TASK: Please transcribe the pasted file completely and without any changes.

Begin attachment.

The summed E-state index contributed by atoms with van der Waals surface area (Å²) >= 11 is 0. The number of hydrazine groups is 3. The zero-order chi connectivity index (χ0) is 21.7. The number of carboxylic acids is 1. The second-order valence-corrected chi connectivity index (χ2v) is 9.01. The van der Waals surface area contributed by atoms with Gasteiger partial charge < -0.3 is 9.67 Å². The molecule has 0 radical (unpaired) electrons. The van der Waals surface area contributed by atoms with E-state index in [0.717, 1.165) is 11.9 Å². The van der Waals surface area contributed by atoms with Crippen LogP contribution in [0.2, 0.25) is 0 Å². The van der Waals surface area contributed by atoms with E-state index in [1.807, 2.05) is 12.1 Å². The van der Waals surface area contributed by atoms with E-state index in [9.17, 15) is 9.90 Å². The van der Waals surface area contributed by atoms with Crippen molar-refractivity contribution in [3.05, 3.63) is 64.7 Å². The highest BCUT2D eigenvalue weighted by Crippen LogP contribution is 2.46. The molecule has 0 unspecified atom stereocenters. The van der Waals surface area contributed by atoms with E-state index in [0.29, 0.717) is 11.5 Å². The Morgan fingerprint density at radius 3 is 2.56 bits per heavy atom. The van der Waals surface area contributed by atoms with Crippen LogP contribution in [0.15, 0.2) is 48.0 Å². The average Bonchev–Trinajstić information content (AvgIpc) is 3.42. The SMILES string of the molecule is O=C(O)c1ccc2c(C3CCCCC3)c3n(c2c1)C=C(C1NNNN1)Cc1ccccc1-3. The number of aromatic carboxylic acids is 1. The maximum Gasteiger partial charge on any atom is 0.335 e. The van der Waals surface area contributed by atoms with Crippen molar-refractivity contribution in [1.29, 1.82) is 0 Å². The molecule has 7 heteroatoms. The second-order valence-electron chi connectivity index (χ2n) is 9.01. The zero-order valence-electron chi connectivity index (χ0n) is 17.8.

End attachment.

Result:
The summed E-state index contributed by atoms with van der Waals surface area (Å²) >= 11 is 0. The number of hydrazine groups is 3. The zero-order chi connectivity index (χ0) is 21.7. The number of carboxylic acids is 1. The second-order valence-corrected chi connectivity index (χ2v) is 9.01. The van der Waals surface area contributed by atoms with Gasteiger partial charge < -0.3 is 9.67 Å². The molecule has 0 radical (unpaired) electrons. The van der Waals surface area contributed by atoms with E-state index in [0.717, 1.165) is 11.9 Å². The van der Waals surface area contributed by atoms with Crippen LogP contribution in [0.2, 0.25) is 0 Å². The van der Waals surface area contributed by atoms with E-state index in [1.807, 2.05) is 12.1 Å². The van der Waals surface area contributed by atoms with E-state index in [9.17, 15) is 9.90 Å². The van der Waals surface area contributed by atoms with Crippen molar-refractivity contribution in [3.05, 3.63) is 64.7 Å². The highest BCUT2D eigenvalue weighted by Crippen LogP contribution is 2.46. The molecule has 0 unspecified atom stereocenters. The van der Waals surface area contributed by atoms with E-state index in [0.29, 0.717) is 11.5 Å². The Morgan fingerprint density at radius 3 is 2.56 bits per heavy atom. The van der Waals surface area contributed by atoms with Crippen LogP contribution in [0.15, 0.2) is 48.0 Å². The average Bonchev–Trinajstić information content (AvgIpc) is 3.42. The SMILES string of the molecule is O=C(O)c1ccc2c(C3CCCCC3)c3n(c2c1)C=C(C1NNNN1)Cc1ccccc1-3. The number of aromatic carboxylic acids is 1. The maximum Gasteiger partial charge on any atom is 0.335 e. The van der Waals surface area contributed by atoms with Crippen molar-refractivity contribution in [1.29, 1.82) is 0 Å². The molecule has 7 heteroatoms. The second-order valence-electron chi connectivity index (χ2n) is 9.01. The zero-order valence-electron chi connectivity index (χ0n) is 17.8.